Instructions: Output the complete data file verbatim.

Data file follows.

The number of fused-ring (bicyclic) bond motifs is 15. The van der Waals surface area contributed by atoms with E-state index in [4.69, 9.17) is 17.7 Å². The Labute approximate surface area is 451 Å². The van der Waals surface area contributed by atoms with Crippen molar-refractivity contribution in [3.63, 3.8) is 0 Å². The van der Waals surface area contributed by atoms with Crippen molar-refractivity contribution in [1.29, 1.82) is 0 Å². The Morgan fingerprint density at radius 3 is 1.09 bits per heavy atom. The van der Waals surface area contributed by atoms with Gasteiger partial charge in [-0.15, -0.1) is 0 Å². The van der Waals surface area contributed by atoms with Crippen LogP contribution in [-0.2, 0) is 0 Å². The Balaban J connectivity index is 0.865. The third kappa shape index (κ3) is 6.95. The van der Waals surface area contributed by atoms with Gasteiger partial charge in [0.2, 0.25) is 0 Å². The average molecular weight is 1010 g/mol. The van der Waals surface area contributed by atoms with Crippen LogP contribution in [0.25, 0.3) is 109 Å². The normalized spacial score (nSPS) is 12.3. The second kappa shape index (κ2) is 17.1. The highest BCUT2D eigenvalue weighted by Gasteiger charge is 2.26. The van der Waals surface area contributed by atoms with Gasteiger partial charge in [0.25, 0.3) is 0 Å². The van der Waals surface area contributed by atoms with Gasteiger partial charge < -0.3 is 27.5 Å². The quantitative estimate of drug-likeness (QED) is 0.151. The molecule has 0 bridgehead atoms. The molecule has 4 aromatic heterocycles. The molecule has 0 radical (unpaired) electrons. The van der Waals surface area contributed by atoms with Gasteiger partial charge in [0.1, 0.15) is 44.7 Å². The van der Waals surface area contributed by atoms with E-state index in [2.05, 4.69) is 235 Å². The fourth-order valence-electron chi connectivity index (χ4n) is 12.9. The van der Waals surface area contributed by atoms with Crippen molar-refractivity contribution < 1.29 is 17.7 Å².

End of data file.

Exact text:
The number of fused-ring (bicyclic) bond motifs is 15. The van der Waals surface area contributed by atoms with E-state index in [4.69, 9.17) is 17.7 Å². The Labute approximate surface area is 451 Å². The van der Waals surface area contributed by atoms with Crippen molar-refractivity contribution in [3.63, 3.8) is 0 Å². The van der Waals surface area contributed by atoms with Crippen molar-refractivity contribution in [1.29, 1.82) is 0 Å². The Morgan fingerprint density at radius 3 is 1.09 bits per heavy atom. The van der Waals surface area contributed by atoms with Gasteiger partial charge in [-0.15, -0.1) is 0 Å². The van der Waals surface area contributed by atoms with Crippen LogP contribution in [-0.2, 0) is 0 Å². The Balaban J connectivity index is 0.865. The third kappa shape index (κ3) is 6.95. The van der Waals surface area contributed by atoms with Gasteiger partial charge in [0.2, 0.25) is 0 Å². The average molecular weight is 1010 g/mol. The van der Waals surface area contributed by atoms with Crippen LogP contribution in [0.25, 0.3) is 109 Å². The normalized spacial score (nSPS) is 12.3. The second kappa shape index (κ2) is 17.1. The highest BCUT2D eigenvalue weighted by Gasteiger charge is 2.26. The van der Waals surface area contributed by atoms with Gasteiger partial charge in [0.25, 0.3) is 0 Å². The van der Waals surface area contributed by atoms with Gasteiger partial charge < -0.3 is 27.5 Å². The quantitative estimate of drug-likeness (QED) is 0.151. The molecule has 0 bridgehead atoms. The molecule has 4 aromatic heterocycles. The molecule has 0 radical (unpaired) electrons. The van der Waals surface area contributed by atoms with Gasteiger partial charge in [0.1, 0.15) is 44.7 Å². The van der Waals surface area contributed by atoms with E-state index in [2.05, 4.69) is 235 Å². The fourth-order valence-electron chi connectivity index (χ4n) is 12.9. The van der Waals surface area contributed by atoms with Crippen molar-refractivity contribution < 1.29 is 17.7 Å².